For the second time in this series England clung on with just one wicket to spare, with the no. 11 Graham Onions courageously batting out the final over. This side might yet lack the consistency to become world beaters but they certainly donÃ¢â‚¬â„¢t lack substance.
For much of the final day it seemed as if England would pull off the draw largely untroubled.
After the nightwatchman Jimmy Anderson was unluckily dismissed, sweeping a ball from Paul Harris straight onto his boot which was well taken by Prince at leg-gully, Jonathan Trott was cleaned bowled by a beauty from Dale Steyn just seven runs later.
The early wickets put the hosts firmly in command but Paul Collingwood and Ian Bell soon began to re-establish some control. Collingwood is a master of these situations and displays of steadfast resilience have become his trademark. Ã¢â‚¬ËœBrigadier Block,Ã¢â‚¬â„¢ was in top form, collecting just 40 runs in 188 balls as he effectively scrapped any pretence of a back-lift and played his part in a miraculous escape for the third time in six months.
If we expected it from Collingwood then Ian BellÃ¢â‚¬â„¢s contribution, 78 from 213 balls, was far more significant. It was by far his best innings in an England shirt and though he was the 9th man out with just three overs left in the day, EnglandÃ¢â‚¬â„¢s survival will ensure he receives the plaudits he deserved.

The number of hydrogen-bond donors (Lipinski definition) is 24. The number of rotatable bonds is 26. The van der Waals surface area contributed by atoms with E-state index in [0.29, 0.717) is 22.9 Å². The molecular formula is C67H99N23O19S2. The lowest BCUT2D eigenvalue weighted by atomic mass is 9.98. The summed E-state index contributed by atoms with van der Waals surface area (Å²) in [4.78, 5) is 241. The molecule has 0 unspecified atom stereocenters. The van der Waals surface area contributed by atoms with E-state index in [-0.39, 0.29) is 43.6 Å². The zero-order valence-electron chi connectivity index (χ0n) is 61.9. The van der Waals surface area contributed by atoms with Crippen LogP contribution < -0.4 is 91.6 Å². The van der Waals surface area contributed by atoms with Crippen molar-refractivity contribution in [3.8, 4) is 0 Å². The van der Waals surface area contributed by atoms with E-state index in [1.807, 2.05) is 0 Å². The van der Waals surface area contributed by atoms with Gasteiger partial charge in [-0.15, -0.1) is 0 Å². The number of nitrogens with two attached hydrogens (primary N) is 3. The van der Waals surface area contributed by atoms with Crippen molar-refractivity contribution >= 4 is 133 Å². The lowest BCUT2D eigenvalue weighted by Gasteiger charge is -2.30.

Following the successful negotiation of the second new ball, which included a mesmerising tussle between the explosive Steyn and the obdurate Collingwood, South Africa seemed suddenly devoid of ideas. Harris lacked control or penetration and with de Vet struggling because of a buttock injury, the atmosphere grew increasingly flat.
Indeed, as the final hour began talk was turning to the point at which the captains would shake hands and call it a day, not of a collapse. But we should have known better.
DuminyÃ¢â‚¬â„¢s part time off breaks threatened far more than HarrisÃ¢â‚¬â„¢ left arm spin and it was he who finally dismissed Collingwood with an arm ball which was edged to slip from around the wicket. Suddenly the match was alive and SmithÃ¢â‚¬â„¢s decision to stick with Duminy paid off a couple of overs later when de Villiers took a stunning catch at short-leg to dismiss Prior.
England were wobbling and when Broad went, caught at short leg off Harris after a 22 ball, scoreless innings, the momentum had swung well and truly to the hosts. Smith, who was spot on with so many of his bowling changes, brought back the somewhat erratic Morne Morkel and Bell, who had barely put a foot wrong all day, edged his first ball to Smith at first slip when he should have shouldered arms.
He walked off to a standing ovation and once again it was Graham Onions who joined EnglandÃ¢â‚¬â„¢s man of the series Graeme Swann at the wicket. It was nerve-destroying stuff but Onions fought through the rest of MorkelÃ¢â‚¬â„¢s over and Swann comfortably saw off Dale Steyn. He was unable however, to pinch a single and once again Onions was left to secure the draw.
Morkel had troubled him with a couple of short deliveries in the previous over but despite a desperate referral for a caught behind from the penultimate ball, Onions once again survived with aplomb, turning to the dressing room with a clenched fist as he left the final ball well alone.
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BIOGRAPHY: Ethan Hazard
BIOGRAPHY: Daniel Sturridge